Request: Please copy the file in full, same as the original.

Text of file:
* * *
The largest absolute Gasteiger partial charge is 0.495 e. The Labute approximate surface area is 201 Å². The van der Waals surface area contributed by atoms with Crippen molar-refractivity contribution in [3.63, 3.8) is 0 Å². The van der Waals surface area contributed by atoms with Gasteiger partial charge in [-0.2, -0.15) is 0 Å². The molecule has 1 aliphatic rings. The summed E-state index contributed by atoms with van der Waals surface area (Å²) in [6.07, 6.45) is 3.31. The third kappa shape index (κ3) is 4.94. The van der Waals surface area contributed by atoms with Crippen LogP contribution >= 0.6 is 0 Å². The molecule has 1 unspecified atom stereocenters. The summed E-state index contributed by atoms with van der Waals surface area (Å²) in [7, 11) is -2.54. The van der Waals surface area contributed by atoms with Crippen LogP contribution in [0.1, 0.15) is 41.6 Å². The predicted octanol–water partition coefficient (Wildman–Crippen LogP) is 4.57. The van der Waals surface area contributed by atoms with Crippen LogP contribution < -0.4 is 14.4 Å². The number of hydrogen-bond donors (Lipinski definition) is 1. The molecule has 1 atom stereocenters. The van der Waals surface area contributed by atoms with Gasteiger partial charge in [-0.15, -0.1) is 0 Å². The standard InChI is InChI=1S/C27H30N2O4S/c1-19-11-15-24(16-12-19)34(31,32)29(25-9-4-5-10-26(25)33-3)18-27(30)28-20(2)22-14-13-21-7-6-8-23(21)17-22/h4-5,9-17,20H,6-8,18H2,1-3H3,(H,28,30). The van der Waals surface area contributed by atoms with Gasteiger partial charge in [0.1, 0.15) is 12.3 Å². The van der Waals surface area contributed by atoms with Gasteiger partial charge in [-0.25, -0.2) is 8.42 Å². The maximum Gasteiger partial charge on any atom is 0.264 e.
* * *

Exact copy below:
The largest absolute Gasteiger partial charge is 0.495 e. The Labute approximate surface area is 201 Å². The van der Waals surface area contributed by atoms with Crippen molar-refractivity contribution in [3.63, 3.8) is 0 Å². The van der Waals surface area contributed by atoms with Gasteiger partial charge in [-0.2, -0.15) is 0 Å². The molecule has 1 aliphatic rings. The summed E-state index contributed by atoms with van der Waals surface area (Å²) in [6.07, 6.45) is 3.31. The third kappa shape index (κ3) is 4.94. The van der Waals surface area contributed by atoms with Crippen LogP contribution >= 0.6 is 0 Å². The molecule has 1 unspecified atom stereocenters. The summed E-state index contributed by atoms with van der Waals surface area (Å²) in [7, 11) is -2.54. The van der Waals surface area contributed by atoms with Crippen LogP contribution in [0.1, 0.15) is 41.6 Å². The predicted octanol–water partition coefficient (Wildman–Crippen LogP) is 4.57. The van der Waals surface area contributed by atoms with Crippen LogP contribution < -0.4 is 14.4 Å². The number of hydrogen-bond donors (Lipinski definition) is 1. The molecule has 1 atom stereocenters. The van der Waals surface area contributed by atoms with Gasteiger partial charge in [-0.15, -0.1) is 0 Å². The standard InChI is InChI=1S/C27H30N2O4S/c1-19-11-15-24(16-12-19)34(31,32)29(25-9-4-5-10-26(25)33-3)18-27(30)28-20(2)22-14-13-21-7-6-8-23(21)17-22/h4-5,9-17,20H,6-8,18H2,1-3H3,(H,28,30). The van der Waals surface area contributed by atoms with Gasteiger partial charge in [0.1, 0.15) is 12.3 Å². The van der Waals surface area contributed by atoms with Gasteiger partial charge in [-0.25, -0.2) is 8.42 Å². The maximum Gasteiger partial charge on any atom is 0.264 e.